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We, the undersigned psychologists, petition the legislature and governor and others concerned about quality healthcare to OPPOSE and/or VETO any efforts to allow psychologists to prescribe medications. We consider prescribing by psychologists to be controversial, even among psychologists. The movement for prescriptive privileges originated within the Psychology profession, rather than being championed by other stakeholders, such as patient advocacy or public health groups. As psychologists, we oppose this proposal because we believe that it poses unnecessary risks to the public and would be an inappropriate and inefficient mechanism of addressing mental health needs of the population.


Psychologists have made major contributions to human health and well-being and will continue to do so. The profession of Psychology has made major contributions to understanding human development throughout the life cycle and to a multitude of dimensions of human functioning as individuals, groups, communities, societies and cultures. Despite these contributions, there are limits to the practices that psychologists can undertake responsibly as professionals. We believe that prescribing medications goes beyond psychologists’ competence.


Psychotropic drugs are medications that have multiple effects on the human body. These effects are complex and result from the interaction among patients’ unique health status, their other prescribed medications, as well as their diets, lifestyles, and other factors. Although the therapeutic effects of prescribed medications can be very positive, unintended adverse drug reactions are common. To minimize the risk of potential adverse effects, that can even have life-threatening consequences, we believe that medications should be prescribed only by professionals who have undergone suitable medical training that prepared them to manage these medications within the context of patients’ overall health conditions. Patients have a right to expect that their medications will be managed by professionals whose education adequately trains them to understand their health history, and assess their current health status, and the potential broad systemic effects of their medications. Unlike the training of current prescribers in other professions, the doctoral training of psychologists historically does not equip them to prescribe and manage medications safely.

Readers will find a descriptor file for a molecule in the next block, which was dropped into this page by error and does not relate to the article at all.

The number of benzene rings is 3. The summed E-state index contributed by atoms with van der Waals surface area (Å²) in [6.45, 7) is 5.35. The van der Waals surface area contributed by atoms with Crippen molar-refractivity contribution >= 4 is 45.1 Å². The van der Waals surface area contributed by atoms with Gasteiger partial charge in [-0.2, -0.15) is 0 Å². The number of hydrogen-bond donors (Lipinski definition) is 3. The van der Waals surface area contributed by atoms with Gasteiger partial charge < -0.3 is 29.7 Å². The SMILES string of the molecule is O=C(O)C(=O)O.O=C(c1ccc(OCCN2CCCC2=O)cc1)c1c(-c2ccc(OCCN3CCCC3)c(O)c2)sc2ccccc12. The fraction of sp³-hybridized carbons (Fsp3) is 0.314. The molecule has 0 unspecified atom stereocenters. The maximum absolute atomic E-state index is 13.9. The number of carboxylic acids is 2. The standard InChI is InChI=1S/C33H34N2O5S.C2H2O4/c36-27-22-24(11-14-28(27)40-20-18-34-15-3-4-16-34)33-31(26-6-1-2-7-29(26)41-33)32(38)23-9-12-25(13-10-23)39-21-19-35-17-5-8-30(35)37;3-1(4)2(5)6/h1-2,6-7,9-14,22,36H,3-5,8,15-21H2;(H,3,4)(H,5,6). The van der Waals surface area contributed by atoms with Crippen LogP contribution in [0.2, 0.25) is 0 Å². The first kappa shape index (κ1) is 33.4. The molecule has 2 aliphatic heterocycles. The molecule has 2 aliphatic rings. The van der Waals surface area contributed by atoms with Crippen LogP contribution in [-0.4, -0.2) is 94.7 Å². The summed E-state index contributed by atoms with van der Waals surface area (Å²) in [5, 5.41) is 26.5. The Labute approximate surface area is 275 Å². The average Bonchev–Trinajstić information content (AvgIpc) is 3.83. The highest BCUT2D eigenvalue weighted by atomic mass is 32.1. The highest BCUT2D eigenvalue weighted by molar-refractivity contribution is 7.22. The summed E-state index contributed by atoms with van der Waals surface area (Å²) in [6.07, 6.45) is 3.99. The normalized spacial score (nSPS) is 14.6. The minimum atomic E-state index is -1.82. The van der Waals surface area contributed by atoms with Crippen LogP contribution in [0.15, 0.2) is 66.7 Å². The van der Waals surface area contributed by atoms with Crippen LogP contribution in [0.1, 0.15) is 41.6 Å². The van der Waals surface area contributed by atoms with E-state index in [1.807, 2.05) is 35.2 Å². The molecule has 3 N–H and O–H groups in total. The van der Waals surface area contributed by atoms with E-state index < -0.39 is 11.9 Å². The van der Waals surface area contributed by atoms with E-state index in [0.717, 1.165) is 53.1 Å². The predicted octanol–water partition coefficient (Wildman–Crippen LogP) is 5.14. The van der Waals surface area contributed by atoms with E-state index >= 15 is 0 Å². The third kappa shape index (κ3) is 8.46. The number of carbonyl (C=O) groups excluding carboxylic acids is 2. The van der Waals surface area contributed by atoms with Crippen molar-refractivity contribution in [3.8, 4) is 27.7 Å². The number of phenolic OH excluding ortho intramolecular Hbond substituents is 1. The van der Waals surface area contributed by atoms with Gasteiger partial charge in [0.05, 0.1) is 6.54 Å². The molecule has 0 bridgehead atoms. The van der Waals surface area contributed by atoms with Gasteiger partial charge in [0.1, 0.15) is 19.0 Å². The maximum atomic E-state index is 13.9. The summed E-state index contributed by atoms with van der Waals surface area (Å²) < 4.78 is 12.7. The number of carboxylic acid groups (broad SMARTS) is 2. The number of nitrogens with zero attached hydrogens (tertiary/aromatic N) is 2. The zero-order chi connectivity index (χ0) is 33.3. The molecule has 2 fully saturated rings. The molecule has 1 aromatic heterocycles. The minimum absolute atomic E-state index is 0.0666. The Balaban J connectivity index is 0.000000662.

Unfortunately, the American Psychological Association’s (APA) model for training doctoral psychologists to obtain limited training in psychopharmacology, after they complete graduate school,l does not match the levels required of other prescribing professionals (e.g., physicians, nurse practitioners, physician’s assistants, optometrists) in terms of their overall training in matters directly related to managing medications. The APA model is substantially less rigorous and comprehensive than the training required for all other prescribing disciplines. Whereas the training of psychologists in certain professional activities, such as psychotherapy and psychological assessment, is generally more comprehensive than that of practitioners in other fields, this is not the case for training in clinical psychopharmacology. The APA training model for prescribing even fails to meet the recommendations of APA’s own experts in its Ad Hoc Task Force of Psychopharmacology (e.g., in terms of undergraduate prerequisites in biology and other sciences) and has other inadequacies (e.g., lack of explicit requirements for supervision; accreditation of programs).